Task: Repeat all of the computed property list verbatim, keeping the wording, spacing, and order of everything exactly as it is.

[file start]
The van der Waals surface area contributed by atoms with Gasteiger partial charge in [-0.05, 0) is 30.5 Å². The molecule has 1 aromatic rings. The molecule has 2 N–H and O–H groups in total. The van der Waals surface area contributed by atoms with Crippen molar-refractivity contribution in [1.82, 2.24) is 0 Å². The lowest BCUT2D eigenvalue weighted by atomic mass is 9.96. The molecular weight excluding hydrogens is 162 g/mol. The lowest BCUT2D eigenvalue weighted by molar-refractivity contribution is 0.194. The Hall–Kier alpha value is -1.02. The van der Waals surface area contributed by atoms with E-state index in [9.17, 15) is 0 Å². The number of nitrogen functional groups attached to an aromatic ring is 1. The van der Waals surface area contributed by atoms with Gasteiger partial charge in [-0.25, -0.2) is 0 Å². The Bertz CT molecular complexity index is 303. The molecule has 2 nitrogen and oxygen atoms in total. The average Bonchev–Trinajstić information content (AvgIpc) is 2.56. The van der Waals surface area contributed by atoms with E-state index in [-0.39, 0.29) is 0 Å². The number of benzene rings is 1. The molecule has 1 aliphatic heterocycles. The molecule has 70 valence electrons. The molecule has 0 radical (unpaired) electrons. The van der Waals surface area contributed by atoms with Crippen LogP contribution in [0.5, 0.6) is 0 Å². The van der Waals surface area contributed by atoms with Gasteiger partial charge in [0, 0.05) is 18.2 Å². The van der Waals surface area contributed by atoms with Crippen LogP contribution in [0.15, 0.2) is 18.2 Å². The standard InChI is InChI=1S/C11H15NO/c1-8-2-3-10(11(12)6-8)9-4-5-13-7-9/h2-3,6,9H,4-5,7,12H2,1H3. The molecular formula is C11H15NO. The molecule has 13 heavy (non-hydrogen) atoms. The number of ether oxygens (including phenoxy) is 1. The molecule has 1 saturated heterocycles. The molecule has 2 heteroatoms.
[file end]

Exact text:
The van der Waals surface area contributed by atoms with Gasteiger partial charge in [-0.05, 0) is 30.5 Å². The molecule has 1 aromatic rings. The molecule has 2 N–H and O–H groups in total. The van der Waals surface area contributed by atoms with Crippen molar-refractivity contribution in [1.82, 2.24) is 0 Å². The lowest BCUT2D eigenvalue weighted by atomic mass is 9.96. The molecular weight excluding hydrogens is 162 g/mol. The lowest BCUT2D eigenvalue weighted by molar-refractivity contribution is 0.194. The Hall–Kier alpha value is -1.02. The van der Waals surface area contributed by atoms with E-state index in [9.17, 15) is 0 Å². The number of nitrogen functional groups attached to an aromatic ring is 1. The van der Waals surface area contributed by atoms with Gasteiger partial charge in [-0.25, -0.2) is 0 Å². The Bertz CT molecular complexity index is 303. The molecule has 2 nitrogen and oxygen atoms in total. The average Bonchev–Trinajstić information content (AvgIpc) is 2.56. The van der Waals surface area contributed by atoms with E-state index in [-0.39, 0.29) is 0 Å². The number of benzene rings is 1. The molecule has 1 aliphatic heterocycles. The molecule has 70 valence electrons. The molecule has 0 radical (unpaired) electrons. The van der Waals surface area contributed by atoms with Crippen LogP contribution in [0.5, 0.6) is 0 Å². The van der Waals surface area contributed by atoms with Gasteiger partial charge in [0, 0.05) is 18.2 Å². The van der Waals surface area contributed by atoms with Crippen LogP contribution in [0.15, 0.2) is 18.2 Å². The standard InChI is InChI=1S/C11H15NO/c1-8-2-3-10(11(12)6-8)9-4-5-13-7-9/h2-3,6,9H,4-5,7,12H2,1H3. The molecular formula is C11H15NO. The molecule has 13 heavy (non-hydrogen) atoms. The number of ether oxygens (including phenoxy) is 1. The molecule has 1 saturated heterocycles. The molecule has 2 heteroatoms.